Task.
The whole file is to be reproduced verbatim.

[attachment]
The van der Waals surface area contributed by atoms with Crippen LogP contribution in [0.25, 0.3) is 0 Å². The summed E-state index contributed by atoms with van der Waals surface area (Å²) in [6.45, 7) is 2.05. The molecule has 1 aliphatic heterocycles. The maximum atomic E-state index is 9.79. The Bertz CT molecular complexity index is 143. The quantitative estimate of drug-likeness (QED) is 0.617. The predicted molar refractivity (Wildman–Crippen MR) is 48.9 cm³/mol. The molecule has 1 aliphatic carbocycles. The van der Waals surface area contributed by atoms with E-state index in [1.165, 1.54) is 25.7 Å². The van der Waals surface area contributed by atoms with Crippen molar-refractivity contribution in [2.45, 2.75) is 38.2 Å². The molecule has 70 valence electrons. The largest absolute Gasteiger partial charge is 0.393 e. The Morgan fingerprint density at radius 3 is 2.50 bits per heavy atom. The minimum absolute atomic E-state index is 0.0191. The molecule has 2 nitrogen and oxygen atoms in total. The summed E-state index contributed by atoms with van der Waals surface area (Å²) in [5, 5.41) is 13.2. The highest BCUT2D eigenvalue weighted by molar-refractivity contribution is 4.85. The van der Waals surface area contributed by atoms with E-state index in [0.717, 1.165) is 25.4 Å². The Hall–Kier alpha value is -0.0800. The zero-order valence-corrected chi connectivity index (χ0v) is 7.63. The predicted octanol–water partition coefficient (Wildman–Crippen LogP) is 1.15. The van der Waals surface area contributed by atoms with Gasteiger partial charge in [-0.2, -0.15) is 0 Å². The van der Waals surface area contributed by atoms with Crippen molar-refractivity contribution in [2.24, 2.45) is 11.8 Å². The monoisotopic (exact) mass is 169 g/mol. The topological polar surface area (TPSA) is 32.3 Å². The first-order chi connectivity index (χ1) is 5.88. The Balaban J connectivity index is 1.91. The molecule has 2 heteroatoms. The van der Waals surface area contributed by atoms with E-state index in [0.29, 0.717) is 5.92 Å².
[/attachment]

The van der Waals surface area contributed by atoms with Crippen LogP contribution in [0.25, 0.3) is 0 Å². The summed E-state index contributed by atoms with van der Waals surface area (Å²) in [6.45, 7) is 2.05. The molecule has 1 aliphatic heterocycles. The maximum atomic E-state index is 9.79. The Bertz CT molecular complexity index is 143. The quantitative estimate of drug-likeness (QED) is 0.617. The predicted molar refractivity (Wildman–Crippen MR) is 48.9 cm³/mol. The molecule has 1 aliphatic carbocycles. The van der Waals surface area contributed by atoms with E-state index in [1.165, 1.54) is 25.7 Å². The van der Waals surface area contributed by atoms with Crippen molar-refractivity contribution in [2.45, 2.75) is 38.2 Å². The molecule has 70 valence electrons. The largest absolute Gasteiger partial charge is 0.393 e. The Morgan fingerprint density at radius 3 is 2.50 bits per heavy atom. The minimum absolute atomic E-state index is 0.0191. The molecule has 2 nitrogen and oxygen atoms in total. The summed E-state index contributed by atoms with van der Waals surface area (Å²) in [5, 5.41) is 13.2. The highest BCUT2D eigenvalue weighted by molar-refractivity contribution is 4.85. The van der Waals surface area contributed by atoms with E-state index in [0.717, 1.165) is 25.4 Å². The Hall–Kier alpha value is -0.0800. The zero-order valence-corrected chi connectivity index (χ0v) is 7.63. The predicted octanol–water partition coefficient (Wildman–Crippen LogP) is 1.15. The van der Waals surface area contributed by atoms with Gasteiger partial charge in [-0.2, -0.15) is 0 Å². The van der Waals surface area contributed by atoms with Crippen molar-refractivity contribution in [2.24, 2.45) is 11.8 Å². The monoisotopic (exact) mass is 169 g/mol. The topological polar surface area (TPSA) is 32.3 Å². The first-order chi connectivity index (χ1) is 5.88. The Balaban J connectivity index is 1.91. The molecule has 2 heteroatoms. The van der Waals surface area contributed by atoms with E-state index in [0.29, 0.717) is 5.92 Å².